You are currently viewing our boards as a guest which gives you limited access to view most discussions and access our other features. By joining our free community you will have access to post topics, communicate privately with other members (PM), respond to polls, upload content and access many other special features. Registration is fast, simple and absolutely free so please, join our community today!
If you have any problems with the registration process or your account login, please contact contact us.
United Off Topic **FOR MEMBERS ONLY**Chat about whatever! Off-topic chat forum. (Be sure to appropriately title posts that are NWS)
You must be registred and logged in to see sub-forums
Lichens can survive unprotected in the harsh conditions of space, a European Space Agency experiment discovers.
The organisms are a composite of algae and fungi. They are commonly found on the surface of rocks on Earth and can survive in extreme conditions such as high mountains latitudes. Lichens are the most complex form of life now known to have survived prolonged exposure to space.
In an experiment led by Leopoldo Sancho from the Complutense University of Madrid, two species of lichen – Rhizocarpon geographicum and Xanthoria elegans – were sealed in a capsule and launched on a Russian Soyuz rocket on 31 May 2005.
Once in Earth orbit, the lid of the container opened and the samples were exposed to the space environment for nearly 15 days before the lid resealed and the capsule returned to Earth.
The lichens were subjected to the vacuum of space and to temperatures ranging from -20°C on the night side of the Earth, to 20°C on the sunlit side. They were also exposed to glaring ultraviolet radiation of the Sun.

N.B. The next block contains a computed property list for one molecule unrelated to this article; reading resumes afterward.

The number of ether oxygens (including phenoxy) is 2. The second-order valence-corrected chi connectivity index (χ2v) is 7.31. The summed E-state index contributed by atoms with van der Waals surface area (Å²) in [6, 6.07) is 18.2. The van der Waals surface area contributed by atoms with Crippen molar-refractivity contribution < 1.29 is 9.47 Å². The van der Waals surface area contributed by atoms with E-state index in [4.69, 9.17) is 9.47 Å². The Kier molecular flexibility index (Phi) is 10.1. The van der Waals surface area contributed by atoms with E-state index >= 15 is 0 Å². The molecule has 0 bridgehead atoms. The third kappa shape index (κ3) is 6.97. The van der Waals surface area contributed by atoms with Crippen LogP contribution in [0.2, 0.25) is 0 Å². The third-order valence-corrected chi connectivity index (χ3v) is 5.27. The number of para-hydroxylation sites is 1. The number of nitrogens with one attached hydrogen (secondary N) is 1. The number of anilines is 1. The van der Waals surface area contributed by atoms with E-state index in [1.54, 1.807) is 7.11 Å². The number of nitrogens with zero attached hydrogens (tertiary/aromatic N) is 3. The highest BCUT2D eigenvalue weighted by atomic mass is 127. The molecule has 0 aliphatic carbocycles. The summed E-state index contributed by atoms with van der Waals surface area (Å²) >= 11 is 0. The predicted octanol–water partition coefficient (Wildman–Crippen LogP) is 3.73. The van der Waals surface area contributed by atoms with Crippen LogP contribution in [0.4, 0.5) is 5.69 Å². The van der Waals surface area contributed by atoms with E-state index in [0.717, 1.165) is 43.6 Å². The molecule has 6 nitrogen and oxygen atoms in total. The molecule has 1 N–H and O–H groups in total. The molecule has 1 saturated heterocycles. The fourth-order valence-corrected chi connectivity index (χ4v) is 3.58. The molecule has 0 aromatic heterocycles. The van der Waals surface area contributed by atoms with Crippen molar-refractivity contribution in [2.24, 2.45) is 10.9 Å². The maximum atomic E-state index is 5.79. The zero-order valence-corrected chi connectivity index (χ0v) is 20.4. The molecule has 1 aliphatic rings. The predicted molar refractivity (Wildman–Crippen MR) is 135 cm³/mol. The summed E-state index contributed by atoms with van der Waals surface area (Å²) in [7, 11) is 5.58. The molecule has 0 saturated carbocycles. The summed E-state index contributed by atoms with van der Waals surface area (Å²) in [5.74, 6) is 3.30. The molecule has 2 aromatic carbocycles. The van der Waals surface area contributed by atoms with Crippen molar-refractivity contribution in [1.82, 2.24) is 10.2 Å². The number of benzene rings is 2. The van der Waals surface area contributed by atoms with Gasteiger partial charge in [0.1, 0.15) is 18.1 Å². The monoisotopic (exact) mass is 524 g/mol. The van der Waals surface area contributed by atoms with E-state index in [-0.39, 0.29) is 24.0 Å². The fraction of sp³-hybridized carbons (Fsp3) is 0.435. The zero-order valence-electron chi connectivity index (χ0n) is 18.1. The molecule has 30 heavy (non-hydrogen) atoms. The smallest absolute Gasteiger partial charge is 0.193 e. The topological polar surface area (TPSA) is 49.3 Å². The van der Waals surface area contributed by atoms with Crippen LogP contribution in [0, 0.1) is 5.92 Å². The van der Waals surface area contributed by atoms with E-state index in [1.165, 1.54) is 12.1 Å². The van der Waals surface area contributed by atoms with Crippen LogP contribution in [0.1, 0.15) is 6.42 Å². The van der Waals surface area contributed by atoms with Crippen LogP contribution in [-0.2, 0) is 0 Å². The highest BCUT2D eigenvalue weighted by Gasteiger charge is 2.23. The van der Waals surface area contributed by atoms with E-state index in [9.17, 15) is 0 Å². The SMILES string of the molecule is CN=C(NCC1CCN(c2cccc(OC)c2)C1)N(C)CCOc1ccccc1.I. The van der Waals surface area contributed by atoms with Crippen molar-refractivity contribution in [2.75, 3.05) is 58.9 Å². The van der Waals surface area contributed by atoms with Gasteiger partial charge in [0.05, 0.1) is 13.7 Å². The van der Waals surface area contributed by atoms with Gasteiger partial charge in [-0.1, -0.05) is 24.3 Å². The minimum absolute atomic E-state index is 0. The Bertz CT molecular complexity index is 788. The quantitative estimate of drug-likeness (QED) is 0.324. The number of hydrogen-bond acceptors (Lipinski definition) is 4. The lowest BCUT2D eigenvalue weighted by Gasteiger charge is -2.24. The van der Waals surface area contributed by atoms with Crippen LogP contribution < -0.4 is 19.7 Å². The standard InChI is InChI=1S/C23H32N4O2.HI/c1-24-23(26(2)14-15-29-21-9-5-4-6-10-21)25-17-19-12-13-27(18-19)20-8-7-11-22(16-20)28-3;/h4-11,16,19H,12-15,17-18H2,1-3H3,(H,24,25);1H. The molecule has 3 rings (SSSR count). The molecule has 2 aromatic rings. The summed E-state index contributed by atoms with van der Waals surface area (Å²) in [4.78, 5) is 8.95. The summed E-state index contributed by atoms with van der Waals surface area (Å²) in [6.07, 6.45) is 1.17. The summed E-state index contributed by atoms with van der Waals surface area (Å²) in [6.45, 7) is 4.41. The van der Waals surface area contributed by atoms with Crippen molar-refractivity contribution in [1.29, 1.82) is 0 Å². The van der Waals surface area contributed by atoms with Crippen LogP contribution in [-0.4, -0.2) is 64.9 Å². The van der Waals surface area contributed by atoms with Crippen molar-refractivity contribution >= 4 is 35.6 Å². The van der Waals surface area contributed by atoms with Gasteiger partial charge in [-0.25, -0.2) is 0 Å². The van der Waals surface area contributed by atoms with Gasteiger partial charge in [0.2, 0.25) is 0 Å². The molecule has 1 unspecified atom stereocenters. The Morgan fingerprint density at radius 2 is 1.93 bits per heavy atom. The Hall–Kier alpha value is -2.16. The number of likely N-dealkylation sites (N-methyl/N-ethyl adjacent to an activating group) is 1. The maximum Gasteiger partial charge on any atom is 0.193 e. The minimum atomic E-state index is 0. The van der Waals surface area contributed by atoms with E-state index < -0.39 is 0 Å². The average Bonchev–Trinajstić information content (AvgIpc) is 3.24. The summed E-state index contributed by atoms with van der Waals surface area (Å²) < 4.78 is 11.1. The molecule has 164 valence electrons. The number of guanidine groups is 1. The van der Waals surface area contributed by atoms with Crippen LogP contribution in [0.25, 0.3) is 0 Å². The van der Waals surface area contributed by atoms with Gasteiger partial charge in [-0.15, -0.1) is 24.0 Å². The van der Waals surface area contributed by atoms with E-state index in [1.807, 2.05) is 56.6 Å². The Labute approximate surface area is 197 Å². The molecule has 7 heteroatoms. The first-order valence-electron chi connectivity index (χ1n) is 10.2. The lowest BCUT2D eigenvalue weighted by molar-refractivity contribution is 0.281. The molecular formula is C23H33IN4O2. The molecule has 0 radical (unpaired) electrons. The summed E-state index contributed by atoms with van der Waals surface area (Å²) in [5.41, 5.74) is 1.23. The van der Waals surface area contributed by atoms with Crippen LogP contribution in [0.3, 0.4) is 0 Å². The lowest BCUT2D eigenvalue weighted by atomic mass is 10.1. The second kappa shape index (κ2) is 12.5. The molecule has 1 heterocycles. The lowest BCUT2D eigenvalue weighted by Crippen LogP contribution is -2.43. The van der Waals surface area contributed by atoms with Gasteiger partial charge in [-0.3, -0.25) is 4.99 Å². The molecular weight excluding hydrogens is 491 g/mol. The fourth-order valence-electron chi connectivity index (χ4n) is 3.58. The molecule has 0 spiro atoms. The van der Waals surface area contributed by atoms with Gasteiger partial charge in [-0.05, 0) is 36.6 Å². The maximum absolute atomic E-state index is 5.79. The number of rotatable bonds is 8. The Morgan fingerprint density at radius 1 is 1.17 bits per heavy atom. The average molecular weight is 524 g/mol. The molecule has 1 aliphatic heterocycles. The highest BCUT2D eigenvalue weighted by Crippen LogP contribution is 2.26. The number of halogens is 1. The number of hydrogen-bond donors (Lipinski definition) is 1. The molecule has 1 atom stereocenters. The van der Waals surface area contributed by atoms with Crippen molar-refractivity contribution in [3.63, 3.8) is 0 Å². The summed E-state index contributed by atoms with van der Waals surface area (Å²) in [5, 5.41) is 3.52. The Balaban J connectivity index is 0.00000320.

“To our big surprise, everything went fine after the flight,” says Rene Demets, ESA’s project scientist for the Foton project. “The lichens were in exactly the same shape as before flight.”
Hitching a ride
In space, the lichens turned dormant and did not metabolize, but once returned to Earth, they returned to their normal activity and their DNA appeared not to have been damaged, Demets told New Scientist. All of the lichen appeared to endure the ultraviolet radiation, even those receiving the most exposure.
Lichens have a tough mineral coating that could shield them from UV rays. They are also made from individual organisms layered on top of one another, so outer layers may provide protection for underlying cells. The organisms have already been shown to be capable of withstand high levels of UV radiation on Earth.
The experiment adds weight to the theory of panspermia – that life could somehow be transported between planets, perhaps by hitching a ride on an asteroid. It also indicates that organisms similar to lichens might be able to survive on the surface of Mars – at least during the planet's summer.
Although the Martian atmosphere is very thin, it is filled with carbon dioxide, which is necessary for lichens’ photosynthesis. The lichens might not survive on Mars for long, however, because of low oxygen levels in the atmosphere.
In the 1980s, experiments carried out on NASA’s Long Duration Exposure Facility satellite showed that certain bacteria are hardy enough to endure space. Rocco Mancinelli, a microbial ecologist with the SETI Institute in California, who has also done experiments with micro-organisms in space, says he is not surprised to see lichens survive outside the Earth's atmosphere.
The algae and fungi that make up lichens exist in a symbiotic relationship. The algae provide the fungi with food while the fungi offer the algae a cozy living environment.